"The Great Water" is an unusually ambitious film from a country not ordinarily thought of as a filmmaking center. Even when it falters, it fascinates with how much it is trying to accomplish.
"The Great Water" comes from Macedonia, one of the countries that made up the former Yugoslavia. Though an earlier Macedonian effort, 1994's "Before the Rain," was nominated for the best foreign language Oscar, production from this particular remnant has not been frequent.
Like Bosnia, Croatia, Serbia and its other ex-Yugoslavian neighbors, Macedonia is a country struggling to come to terms with its past, trying to tell cinematic stories that illuminate issues and circumstances that still bedevil it.
The period "The Great Water" deals with is a specific and potent one: the brief years just after the Second World War, when Marshal Tito tried to turn Yugoslavia into a rigid Soviet state before finally breaking with Stalin and loosening the reins a bit.
As directed by Ivo Trajkov and photographed and co-produced by Suki Medencevic, this film mixes artistic adventurousness with political reexamination. It's a realistic parable told with some of the surreal sensibility that marks the work of fellow former Yugoslavian Emir Kusturica, a film that's unafraid of examining power with dreamlike means.
"The Great Water" introduces us to prominent Macedonian politician Lem Nikodinoski (Meto Jovanovski) as he is being rushed to the hospital after suffering a heart attack. As he fights for his life, Lem flashes back to his childhood self (played by Saso Kekenovski) and the time he spent in an orphanage in summer 1945.
As run by the bluff Ariton (Mitko Apostolovski) and his comely second in command, Olivera (Verica Nedeska), this former factory was actually more of an indoctrination center intent on turning children of enemies of the state into zealous young Communist Pioneers.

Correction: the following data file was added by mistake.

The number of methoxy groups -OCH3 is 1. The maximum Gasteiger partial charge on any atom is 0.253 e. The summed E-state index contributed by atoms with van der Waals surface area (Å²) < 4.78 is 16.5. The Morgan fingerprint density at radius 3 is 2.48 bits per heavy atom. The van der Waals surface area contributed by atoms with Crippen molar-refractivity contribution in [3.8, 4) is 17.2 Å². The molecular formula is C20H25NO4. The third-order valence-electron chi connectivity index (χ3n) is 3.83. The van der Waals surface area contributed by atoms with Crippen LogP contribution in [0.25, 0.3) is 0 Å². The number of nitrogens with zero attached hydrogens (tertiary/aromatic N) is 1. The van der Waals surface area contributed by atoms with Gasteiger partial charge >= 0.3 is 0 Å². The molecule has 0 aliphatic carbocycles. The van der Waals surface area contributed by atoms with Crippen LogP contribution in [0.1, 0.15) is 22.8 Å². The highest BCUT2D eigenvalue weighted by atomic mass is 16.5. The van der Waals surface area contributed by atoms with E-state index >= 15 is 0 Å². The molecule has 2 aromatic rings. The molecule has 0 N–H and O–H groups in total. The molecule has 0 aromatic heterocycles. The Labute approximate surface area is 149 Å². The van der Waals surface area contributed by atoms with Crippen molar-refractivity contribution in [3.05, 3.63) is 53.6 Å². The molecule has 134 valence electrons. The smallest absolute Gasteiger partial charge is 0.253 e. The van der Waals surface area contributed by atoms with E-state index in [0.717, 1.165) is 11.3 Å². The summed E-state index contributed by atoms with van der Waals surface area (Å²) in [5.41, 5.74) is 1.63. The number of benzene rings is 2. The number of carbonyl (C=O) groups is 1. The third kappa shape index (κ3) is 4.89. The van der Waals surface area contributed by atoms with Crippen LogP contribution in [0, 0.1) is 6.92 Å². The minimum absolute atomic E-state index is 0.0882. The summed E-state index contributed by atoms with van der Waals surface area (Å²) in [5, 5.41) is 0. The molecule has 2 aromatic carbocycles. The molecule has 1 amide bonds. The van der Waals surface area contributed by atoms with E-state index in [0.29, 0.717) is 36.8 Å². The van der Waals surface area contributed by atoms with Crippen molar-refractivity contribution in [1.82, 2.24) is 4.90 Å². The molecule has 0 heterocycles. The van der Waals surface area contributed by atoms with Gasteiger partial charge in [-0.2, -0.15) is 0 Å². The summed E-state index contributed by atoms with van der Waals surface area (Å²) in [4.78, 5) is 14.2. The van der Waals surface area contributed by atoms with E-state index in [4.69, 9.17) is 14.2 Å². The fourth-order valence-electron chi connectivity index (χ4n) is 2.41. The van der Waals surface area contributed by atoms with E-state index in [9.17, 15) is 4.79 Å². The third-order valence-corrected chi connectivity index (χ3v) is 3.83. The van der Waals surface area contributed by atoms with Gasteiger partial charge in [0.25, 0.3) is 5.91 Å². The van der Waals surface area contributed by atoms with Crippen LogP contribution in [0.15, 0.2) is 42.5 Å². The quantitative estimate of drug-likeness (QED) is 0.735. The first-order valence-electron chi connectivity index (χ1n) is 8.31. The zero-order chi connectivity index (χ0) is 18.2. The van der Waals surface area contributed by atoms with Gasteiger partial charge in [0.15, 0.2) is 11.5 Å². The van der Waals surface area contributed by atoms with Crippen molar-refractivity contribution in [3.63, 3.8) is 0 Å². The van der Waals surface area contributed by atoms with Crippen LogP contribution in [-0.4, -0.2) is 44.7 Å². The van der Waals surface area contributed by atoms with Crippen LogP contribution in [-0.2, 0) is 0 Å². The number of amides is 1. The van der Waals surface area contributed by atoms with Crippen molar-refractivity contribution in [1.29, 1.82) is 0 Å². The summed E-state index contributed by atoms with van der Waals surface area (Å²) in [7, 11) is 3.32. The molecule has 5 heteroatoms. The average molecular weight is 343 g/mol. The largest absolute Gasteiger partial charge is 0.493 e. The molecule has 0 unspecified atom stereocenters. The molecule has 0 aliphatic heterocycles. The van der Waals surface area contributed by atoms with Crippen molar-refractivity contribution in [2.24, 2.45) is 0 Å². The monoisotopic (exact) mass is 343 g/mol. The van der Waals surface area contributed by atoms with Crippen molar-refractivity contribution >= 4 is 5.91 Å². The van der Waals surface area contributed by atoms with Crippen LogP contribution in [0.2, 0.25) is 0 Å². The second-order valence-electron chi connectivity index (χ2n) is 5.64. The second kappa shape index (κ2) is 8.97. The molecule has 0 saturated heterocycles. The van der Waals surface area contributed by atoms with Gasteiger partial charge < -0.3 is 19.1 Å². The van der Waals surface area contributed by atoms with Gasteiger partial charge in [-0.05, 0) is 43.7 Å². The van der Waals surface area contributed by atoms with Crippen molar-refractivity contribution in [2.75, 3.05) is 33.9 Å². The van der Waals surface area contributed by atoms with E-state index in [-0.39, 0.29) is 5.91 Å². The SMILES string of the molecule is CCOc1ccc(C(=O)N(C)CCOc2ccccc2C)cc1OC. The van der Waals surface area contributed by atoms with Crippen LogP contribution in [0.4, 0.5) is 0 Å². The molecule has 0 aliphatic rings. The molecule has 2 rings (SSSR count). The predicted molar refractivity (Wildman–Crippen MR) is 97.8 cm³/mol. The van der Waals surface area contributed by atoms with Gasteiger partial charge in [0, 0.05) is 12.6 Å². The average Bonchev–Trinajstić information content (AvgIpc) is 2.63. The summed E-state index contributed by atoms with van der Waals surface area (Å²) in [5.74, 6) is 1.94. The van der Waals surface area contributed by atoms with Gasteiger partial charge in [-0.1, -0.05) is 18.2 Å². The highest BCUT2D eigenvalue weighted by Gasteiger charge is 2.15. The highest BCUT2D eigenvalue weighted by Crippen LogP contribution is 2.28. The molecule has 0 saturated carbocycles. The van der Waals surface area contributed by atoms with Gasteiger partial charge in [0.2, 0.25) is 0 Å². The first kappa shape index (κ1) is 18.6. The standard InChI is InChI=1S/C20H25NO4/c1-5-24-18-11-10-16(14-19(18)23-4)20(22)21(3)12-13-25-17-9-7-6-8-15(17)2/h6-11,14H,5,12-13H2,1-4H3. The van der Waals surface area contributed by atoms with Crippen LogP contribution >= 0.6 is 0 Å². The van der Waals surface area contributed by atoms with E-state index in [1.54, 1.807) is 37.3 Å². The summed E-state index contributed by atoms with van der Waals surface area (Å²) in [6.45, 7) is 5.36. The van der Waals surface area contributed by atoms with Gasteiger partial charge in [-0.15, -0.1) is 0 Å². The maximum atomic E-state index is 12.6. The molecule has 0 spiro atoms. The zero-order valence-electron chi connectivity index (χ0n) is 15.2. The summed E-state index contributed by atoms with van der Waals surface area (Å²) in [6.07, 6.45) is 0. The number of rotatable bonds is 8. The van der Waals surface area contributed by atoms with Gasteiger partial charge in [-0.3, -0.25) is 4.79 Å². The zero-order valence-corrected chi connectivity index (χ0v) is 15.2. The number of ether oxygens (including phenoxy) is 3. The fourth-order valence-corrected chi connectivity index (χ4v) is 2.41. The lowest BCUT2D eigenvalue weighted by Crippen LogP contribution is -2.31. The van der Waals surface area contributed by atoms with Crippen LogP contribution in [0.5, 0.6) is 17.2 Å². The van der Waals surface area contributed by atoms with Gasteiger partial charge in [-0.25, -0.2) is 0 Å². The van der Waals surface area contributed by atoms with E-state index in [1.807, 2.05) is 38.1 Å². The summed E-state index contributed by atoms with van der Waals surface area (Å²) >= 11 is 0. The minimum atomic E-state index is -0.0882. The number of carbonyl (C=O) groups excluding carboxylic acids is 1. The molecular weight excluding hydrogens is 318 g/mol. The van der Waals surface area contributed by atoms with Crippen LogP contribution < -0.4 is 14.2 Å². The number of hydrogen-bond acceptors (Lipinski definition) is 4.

The camp is initially presented as a chaotic, sadistic place. Young Lem is treated abysmally and tries to find his footing among adults, notably Olivera, who worship Stalin with an uncomfortable obsessiveness and insist that even children engage in the kind of self-criticism reminiscent of the Moscow show trials.
Everything changes, however, when the slightly older Isak (Maja Stankovska) is brought to the camp. Unruffled, charismatic, untouched by the horrors that surround him, Isak comes across as a strange combination of devil, Christian saint and model citizen. His allegorical presence changes everything about the camp and about Lem's life there.
Intent as it is on being both artistically and politically involving, "The Great Water" periodically miscalculates its effects, coming on stronger than it intends.
The film's work with child actors is especially good (thanks to Mykola Heyko, the acting coach who worked on "Kolya"), but its decision to have old Lem read his extensive voice-over in English feels like a commercial rather than an aesthetic choice. Still, you leave this film intrigued by its aspiration and not likely to forget the world it's introduced you to.
'The Great Water'
No MPAA rating
Times guidelines: Intense subject matter, brief sexual activity, the off-screen electrocution of a cat.
Released by Picture This! Entertainment. Director Ivo Trajkov. Producers Mile Arsovski, Vladimir Chrenovsky, Robert Jazadziski, Suki Medencevic, Ivo Trajkov. Screenplay Vladimir Blazevski, based on the novel by Zhivko Chingo. Cinematographer Suki Medencevic. Editor Atanas Georgiev. Costumes Zaklina Krstevska. Music Kiril Dzajkovski. Production design Kemal Hrustanovic. Art directors Natasha Dimitrievska, Kiril Spaseski. Set decorator Natasha Dimitrievska. Running time: 1 hour, 30 minutes.Playing at Laemmle's Fairfax.Copyright © 2015, Los Angeles Times